14. mybrunoblog - Feb 8, 2013 at 11:17 AM

    People collect autographs for lots of different reasons. I think Calcaterra and others who don’t collect should simply let it be. In life there are many things people do that i think are pointless or silly but who am I to judge?
    Why do woman love to shop? Why do people attend NBA games? Why do people eat sushi? Why do people drive Toyota’s. Lots of things people do don’t make sense to me but as long as nobody’s getting hurt I just ignore them.
    Go chase those scribbles people!

  15. shanabartels - Feb 8, 2013 at 11:19 AM

    I’m not really into autographs either and I don’t have any baseball autographs. That said, personalized ones are worthwhile. I don’t know if Andrew WK still spends hours after every show writing personalized autographs until the last person in line goes home happy, but he used to. I still have an autograph from him that he signed back in 2002 that starts with “Dear Shana” and includes three complete sentences. I’m not even a big Andrew WK fan; I just thought his first album was fun (and he is a genuinely nice dude).

    I’m just saying, a personal autograph like that means more than a plain old signature ever could. Obviously I have no desire to sell it. Nor would I ever dream of selling the page of my senior HS yearbook that Jason Schwartzman signed (I was a huge Phantom Planet fan… well, I still am.) It’s just a nice memory of my teenage adventures. Not a commodity.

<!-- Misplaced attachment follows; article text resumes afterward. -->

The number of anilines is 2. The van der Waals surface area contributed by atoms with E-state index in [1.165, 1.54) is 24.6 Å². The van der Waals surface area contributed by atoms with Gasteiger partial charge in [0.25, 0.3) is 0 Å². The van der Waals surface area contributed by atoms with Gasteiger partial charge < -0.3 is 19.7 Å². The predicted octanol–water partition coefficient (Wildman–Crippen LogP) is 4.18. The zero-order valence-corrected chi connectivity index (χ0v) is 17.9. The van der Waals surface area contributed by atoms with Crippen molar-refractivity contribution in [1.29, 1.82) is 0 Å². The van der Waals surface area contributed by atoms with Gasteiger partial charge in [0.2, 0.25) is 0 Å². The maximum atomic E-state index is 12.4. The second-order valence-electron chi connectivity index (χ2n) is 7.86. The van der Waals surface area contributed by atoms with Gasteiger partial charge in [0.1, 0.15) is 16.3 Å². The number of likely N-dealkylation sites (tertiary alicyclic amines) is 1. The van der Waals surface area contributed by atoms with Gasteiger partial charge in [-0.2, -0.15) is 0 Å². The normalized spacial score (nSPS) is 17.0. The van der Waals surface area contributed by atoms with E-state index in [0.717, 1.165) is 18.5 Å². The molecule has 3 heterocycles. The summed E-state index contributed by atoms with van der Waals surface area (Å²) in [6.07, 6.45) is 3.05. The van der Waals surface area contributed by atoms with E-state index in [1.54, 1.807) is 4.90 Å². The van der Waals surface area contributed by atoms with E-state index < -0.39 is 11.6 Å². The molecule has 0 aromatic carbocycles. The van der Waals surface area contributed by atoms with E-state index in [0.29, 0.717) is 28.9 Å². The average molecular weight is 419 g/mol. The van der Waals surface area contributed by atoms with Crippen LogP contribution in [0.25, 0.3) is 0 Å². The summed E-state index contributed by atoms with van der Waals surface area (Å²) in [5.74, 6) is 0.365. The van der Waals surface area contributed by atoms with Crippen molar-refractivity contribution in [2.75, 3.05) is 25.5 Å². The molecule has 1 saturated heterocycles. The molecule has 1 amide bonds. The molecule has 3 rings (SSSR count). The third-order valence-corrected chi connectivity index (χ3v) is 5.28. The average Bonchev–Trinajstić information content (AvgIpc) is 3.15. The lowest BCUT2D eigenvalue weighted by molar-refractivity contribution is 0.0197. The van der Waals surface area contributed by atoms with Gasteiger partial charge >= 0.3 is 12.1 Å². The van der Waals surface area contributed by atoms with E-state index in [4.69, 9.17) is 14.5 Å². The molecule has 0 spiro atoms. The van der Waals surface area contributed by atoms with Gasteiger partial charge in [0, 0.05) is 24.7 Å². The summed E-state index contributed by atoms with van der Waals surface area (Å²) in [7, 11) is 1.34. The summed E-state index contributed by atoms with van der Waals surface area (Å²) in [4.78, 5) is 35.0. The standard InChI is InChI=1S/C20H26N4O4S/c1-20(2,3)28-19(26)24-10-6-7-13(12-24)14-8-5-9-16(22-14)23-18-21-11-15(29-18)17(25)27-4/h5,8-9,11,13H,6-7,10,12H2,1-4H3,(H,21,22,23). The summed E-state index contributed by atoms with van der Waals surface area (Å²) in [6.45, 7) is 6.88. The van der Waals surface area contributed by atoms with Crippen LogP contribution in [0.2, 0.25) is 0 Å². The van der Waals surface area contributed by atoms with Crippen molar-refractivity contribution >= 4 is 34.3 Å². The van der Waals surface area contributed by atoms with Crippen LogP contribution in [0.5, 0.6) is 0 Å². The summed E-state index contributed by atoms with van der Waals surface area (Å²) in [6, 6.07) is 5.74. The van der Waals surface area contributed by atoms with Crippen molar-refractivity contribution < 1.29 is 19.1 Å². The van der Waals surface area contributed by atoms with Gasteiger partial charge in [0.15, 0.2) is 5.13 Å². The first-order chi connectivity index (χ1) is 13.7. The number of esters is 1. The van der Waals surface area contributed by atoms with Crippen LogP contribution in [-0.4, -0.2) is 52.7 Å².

16. dayno66 - Feb 8, 2013 at 11:22 AM

    Why are baseball articles always so cynical?

  17. jessethegreat - Feb 8, 2013 at 11:25 AM

    I think it allows us to connect back with our youth and keep the nostalgia alive. For the sports fan, it’s to connect with our heroes from our youth.

    Went to a few Twins – Yankees games during Hunters last year in Minnie. Ran into some friends after the game on the way out and spent probably an hour catching up. On the way to where we parked, I passed the gate where the players leave. Hunter pulled up and I thought what the hell, try to flag him down. He stopped, rolled down the window and talked to us until a big crowd formed around. Torii graciously signed our tickets, and stuck around for the crew of about 100 that formed around him. I still have the auto, but for me, the value is greater because of the personal touch he gave us. He didn’t have to take the time (probably 45 minutes signing and another 10 minutes or so talking with us beforehand).

  18. unclemosesgreen - Feb 8, 2013 at 11:27 AM

    Autographs are fine and dandy, but I’d love to meet his tailor. AH -WOOOOO

    • jimeejohnson - Feb 8, 2013 at 1:10 PM

      Werewolves of London!

  19. Carl Hancock - Feb 8, 2013 at 11:31 AM

    I’m not really interested in a simple autograph. Game used memorabilia? That’s a different story. I have autographed game used bats from both Miguel Cabrera’s rookie season and his 2012 Triple Crown season. To me those are pieces of history. Same with my Albert Pujols Peoria Chiefs game used helmet from his only minor league season. This mean something to me, more than a pristine ball signed by a player which is a dime a dozen.

  20. nanners0105 - Feb 8, 2013 at 11:35 AM